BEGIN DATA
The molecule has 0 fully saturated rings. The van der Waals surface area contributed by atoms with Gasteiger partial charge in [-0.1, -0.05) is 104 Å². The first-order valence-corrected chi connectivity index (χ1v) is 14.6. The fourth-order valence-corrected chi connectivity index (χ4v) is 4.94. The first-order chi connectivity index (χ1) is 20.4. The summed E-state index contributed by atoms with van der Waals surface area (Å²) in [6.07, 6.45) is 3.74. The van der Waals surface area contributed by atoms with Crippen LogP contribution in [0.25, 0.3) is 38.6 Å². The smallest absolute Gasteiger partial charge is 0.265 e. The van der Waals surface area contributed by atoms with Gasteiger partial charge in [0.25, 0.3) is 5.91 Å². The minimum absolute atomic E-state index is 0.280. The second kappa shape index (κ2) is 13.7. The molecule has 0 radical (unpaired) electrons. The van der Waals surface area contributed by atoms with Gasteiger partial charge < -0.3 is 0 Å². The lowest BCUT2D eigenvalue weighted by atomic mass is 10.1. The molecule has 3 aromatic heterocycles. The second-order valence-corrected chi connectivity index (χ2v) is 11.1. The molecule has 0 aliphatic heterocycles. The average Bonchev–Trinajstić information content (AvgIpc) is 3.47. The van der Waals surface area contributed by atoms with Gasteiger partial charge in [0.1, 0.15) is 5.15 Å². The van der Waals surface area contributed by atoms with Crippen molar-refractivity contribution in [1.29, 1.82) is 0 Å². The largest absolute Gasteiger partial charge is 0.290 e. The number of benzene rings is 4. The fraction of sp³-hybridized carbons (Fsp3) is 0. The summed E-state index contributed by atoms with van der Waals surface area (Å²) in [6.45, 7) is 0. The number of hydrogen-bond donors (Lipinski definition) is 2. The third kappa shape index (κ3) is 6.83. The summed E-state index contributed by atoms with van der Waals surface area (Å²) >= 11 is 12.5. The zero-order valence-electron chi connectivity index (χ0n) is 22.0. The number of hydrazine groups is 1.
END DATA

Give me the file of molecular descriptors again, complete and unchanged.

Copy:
The molecule has 0 fully saturated rings. The van der Waals surface area contributed by atoms with Gasteiger partial charge in [-0.1, -0.05) is 104 Å². The first-order valence-corrected chi connectivity index (χ1v) is 14.6. The fourth-order valence-corrected chi connectivity index (χ4v) is 4.94. The first-order chi connectivity index (χ1) is 20.4. The summed E-state index contributed by atoms with van der Waals surface area (Å²) in [6.07, 6.45) is 3.74. The van der Waals surface area contributed by atoms with Crippen LogP contribution in [0.25, 0.3) is 38.6 Å². The smallest absolute Gasteiger partial charge is 0.265 e. The van der Waals surface area contributed by atoms with Gasteiger partial charge in [0.25, 0.3) is 5.91 Å². The minimum absolute atomic E-state index is 0.280. The second kappa shape index (κ2) is 13.7. The molecule has 0 radical (unpaired) electrons. The van der Waals surface area contributed by atoms with Gasteiger partial charge < -0.3 is 0 Å². The lowest BCUT2D eigenvalue weighted by atomic mass is 10.1. The molecule has 3 aromatic heterocycles. The second-order valence-corrected chi connectivity index (χ2v) is 11.1. The molecule has 0 aliphatic heterocycles. The average Bonchev–Trinajstić information content (AvgIpc) is 3.47. The van der Waals surface area contributed by atoms with Gasteiger partial charge in [0.1, 0.15) is 5.15 Å². The van der Waals surface area contributed by atoms with Crippen molar-refractivity contribution in [1.29, 1.82) is 0 Å². The largest absolute Gasteiger partial charge is 0.290 e. The number of benzene rings is 4. The fraction of sp³-hybridized carbons (Fsp3) is 0. The summed E-state index contributed by atoms with van der Waals surface area (Å²) in [6.45, 7) is 0. The number of hydrogen-bond donors (Lipinski definition) is 2. The third kappa shape index (κ3) is 6.83. The summed E-state index contributed by atoms with van der Waals surface area (Å²) >= 11 is 12.5. The zero-order valence-electron chi connectivity index (χ0n) is 22.0. The number of hydrazine groups is 1.